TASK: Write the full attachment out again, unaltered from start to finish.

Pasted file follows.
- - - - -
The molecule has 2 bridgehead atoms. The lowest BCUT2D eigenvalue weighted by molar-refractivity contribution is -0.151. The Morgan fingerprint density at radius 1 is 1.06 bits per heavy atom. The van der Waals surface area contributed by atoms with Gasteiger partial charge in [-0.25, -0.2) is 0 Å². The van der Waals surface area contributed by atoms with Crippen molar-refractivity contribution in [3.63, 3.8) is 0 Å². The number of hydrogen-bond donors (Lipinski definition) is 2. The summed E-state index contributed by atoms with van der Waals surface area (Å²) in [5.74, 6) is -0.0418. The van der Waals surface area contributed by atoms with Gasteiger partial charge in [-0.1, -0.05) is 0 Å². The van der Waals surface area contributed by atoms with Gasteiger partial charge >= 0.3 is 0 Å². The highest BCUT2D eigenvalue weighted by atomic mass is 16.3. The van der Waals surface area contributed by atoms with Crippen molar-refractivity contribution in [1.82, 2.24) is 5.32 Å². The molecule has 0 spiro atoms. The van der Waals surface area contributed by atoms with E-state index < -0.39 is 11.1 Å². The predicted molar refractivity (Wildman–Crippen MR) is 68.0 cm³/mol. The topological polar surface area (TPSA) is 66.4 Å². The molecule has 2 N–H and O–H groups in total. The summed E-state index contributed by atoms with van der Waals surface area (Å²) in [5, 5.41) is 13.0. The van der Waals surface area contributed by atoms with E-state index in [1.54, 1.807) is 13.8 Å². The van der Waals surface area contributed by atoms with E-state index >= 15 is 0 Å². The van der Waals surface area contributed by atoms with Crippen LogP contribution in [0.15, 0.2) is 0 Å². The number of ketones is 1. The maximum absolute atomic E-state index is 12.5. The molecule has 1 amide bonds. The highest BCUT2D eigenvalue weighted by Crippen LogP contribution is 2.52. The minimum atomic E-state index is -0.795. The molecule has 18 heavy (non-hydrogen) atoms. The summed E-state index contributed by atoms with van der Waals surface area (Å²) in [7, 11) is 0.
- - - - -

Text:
The molecule has 2 bridgehead atoms. The lowest BCUT2D eigenvalue weighted by molar-refractivity contribution is -0.151. The Morgan fingerprint density at radius 1 is 1.06 bits per heavy atom. The van der Waals surface area contributed by atoms with Gasteiger partial charge in [-0.25, -0.2) is 0 Å². The van der Waals surface area contributed by atoms with Crippen molar-refractivity contribution in [3.63, 3.8) is 0 Å². The number of hydrogen-bond donors (Lipinski definition) is 2. The summed E-state index contributed by atoms with van der Waals surface area (Å²) in [5.74, 6) is -0.0418. The van der Waals surface area contributed by atoms with Gasteiger partial charge in [-0.1, -0.05) is 0 Å². The van der Waals surface area contributed by atoms with Gasteiger partial charge >= 0.3 is 0 Å². The highest BCUT2D eigenvalue weighted by atomic mass is 16.3. The van der Waals surface area contributed by atoms with Crippen molar-refractivity contribution in [1.82, 2.24) is 5.32 Å². The molecule has 0 spiro atoms. The van der Waals surface area contributed by atoms with E-state index < -0.39 is 11.1 Å². The predicted molar refractivity (Wildman–Crippen MR) is 68.0 cm³/mol. The topological polar surface area (TPSA) is 66.4 Å². The molecule has 2 N–H and O–H groups in total. The summed E-state index contributed by atoms with van der Waals surface area (Å²) in [5, 5.41) is 13.0. The van der Waals surface area contributed by atoms with E-state index in [1.54, 1.807) is 13.8 Å². The van der Waals surface area contributed by atoms with E-state index >= 15 is 0 Å². The van der Waals surface area contributed by atoms with Crippen LogP contribution in [0.15, 0.2) is 0 Å². The number of ketones is 1. The maximum absolute atomic E-state index is 12.5. The molecule has 1 amide bonds. The highest BCUT2D eigenvalue weighted by Crippen LogP contribution is 2.52. The minimum atomic E-state index is -0.795. The molecule has 18 heavy (non-hydrogen) atoms. The summed E-state index contributed by atoms with van der Waals surface area (Å²) in [7, 11) is 0.